I’ve never been one for lists.  I thought briefly about trying to hike all, or at least the rest of, the trails in Glacier this year, but thought better of it within a few hours.  It’s a neat guiding tool, but I prefer to not labor under the burden of those sorts of obligations.  Running every mile of the forks of the Flathead, on the other hand, is a more compelling project, in no small part because I’ve already done most of them.  On the North Fork all I have left in the 1/2 mile between the Camas Bridge and Big Creek, plus all the Canadian Flathead.  On the Middle Fork I have the stretch above Schaeffer, the stretch between Essex and Coal Creek, and Lincoln Creek to McDonald Creek.  On the South Fork I have Meadow Creek gorge, the final six miles to the reservoir, and from the dam to the confluence.  On the main I have everything but the Middle-North confluence to Kokanee Bend, and the final 15 miles of oxbows to Flathead Lake.  I’m not counting Hungry Horse Lake, and might need to disqualify the southernmost stretch to Flathead, or at least borrow a canoe.  Even at flood I doubt the flow is enough for a packraft.  So that’s one project for this year, to be addressed soon when high water makes the slow stretches more expedient.

A poster on BPL was asking about career choices which would allow for more frequent backpacking.  The answer is of course not so much in what career but in where you do it, and in the compromises you’re willing to live with long term.  M’s sister, the for-now New Yorker, only highlighted the many reasons we live where we do.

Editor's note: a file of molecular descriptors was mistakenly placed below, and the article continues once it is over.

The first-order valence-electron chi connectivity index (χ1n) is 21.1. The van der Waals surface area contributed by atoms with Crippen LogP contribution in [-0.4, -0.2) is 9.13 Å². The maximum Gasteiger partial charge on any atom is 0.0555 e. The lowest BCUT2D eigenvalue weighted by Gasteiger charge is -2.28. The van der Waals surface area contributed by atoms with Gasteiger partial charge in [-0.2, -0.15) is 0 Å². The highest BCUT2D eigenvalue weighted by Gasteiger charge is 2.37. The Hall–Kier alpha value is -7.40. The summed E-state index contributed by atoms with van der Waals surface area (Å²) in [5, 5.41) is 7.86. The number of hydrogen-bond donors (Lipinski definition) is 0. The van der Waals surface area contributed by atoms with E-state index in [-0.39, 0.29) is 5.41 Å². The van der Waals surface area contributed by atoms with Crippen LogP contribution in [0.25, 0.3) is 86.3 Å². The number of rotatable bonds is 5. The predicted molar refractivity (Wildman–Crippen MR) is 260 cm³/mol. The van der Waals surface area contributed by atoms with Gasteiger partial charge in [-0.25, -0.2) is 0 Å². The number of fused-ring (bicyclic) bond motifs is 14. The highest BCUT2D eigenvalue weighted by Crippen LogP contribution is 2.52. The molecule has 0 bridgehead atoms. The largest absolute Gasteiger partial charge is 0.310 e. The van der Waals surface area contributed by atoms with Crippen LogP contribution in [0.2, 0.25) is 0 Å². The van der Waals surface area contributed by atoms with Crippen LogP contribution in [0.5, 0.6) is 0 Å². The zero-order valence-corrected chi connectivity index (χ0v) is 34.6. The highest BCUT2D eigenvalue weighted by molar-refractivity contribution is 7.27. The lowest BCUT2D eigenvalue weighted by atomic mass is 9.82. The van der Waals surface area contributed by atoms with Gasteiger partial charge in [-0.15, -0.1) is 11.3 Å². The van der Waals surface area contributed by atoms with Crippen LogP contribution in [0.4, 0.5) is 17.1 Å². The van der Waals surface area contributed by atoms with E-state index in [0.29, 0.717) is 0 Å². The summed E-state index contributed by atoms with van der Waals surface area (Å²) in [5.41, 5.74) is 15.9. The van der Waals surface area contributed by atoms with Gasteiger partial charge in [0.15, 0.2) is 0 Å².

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5 thoughts on “Off days and checking boxes

  1. It’s surprising how much wind is caught and held by a pack on the bow. An easy way to trim the load is to strap a 10L drybag worth to the floor beneath your knees. Helps twofold in that position, and the strap plate glued there costs ~20 minutes of time and less than 10 bucks.

    Even more worthwhile is to consider a 10″ tube boat–substantial decrease in wind effect, as well as pack effect.

    Now if only someone would follow through and send you one to try…

  2. 😉

    I’d not considered the interplay between wind and pack, mainly cause I’ve dealt with truly debilitating wind so rarely. Absent the current on Sunday, I would have struggled to make any forward progress.

    Looking at the photo, it is remarkable how much surface area the rockered front must provide. Though I think I’d favor the better rough water performance of big tubes, in the overall scheme.

    1. 10″ tubes and bow upturn are not mutually exclusive. You just end up 2″ lower as the wind sees the boat. Couple 10″ tubes and bow upturn with the big butts of modern boats, the only good reason to have a 12″ tube boat is for heavy, heavy loads (think fat bike +2 weeks of food) or whitewater.

      And there are compelling reasons to use a 10″er in whitewater. or so I hear–wouldn’t have the first clue based on personal experience.

      1. I really like, or at least think I like, the stability and dryness of big tubes for whitewater, especially in wilderness without a dry suits. Then again, my only frame of reference is an old Sherpa.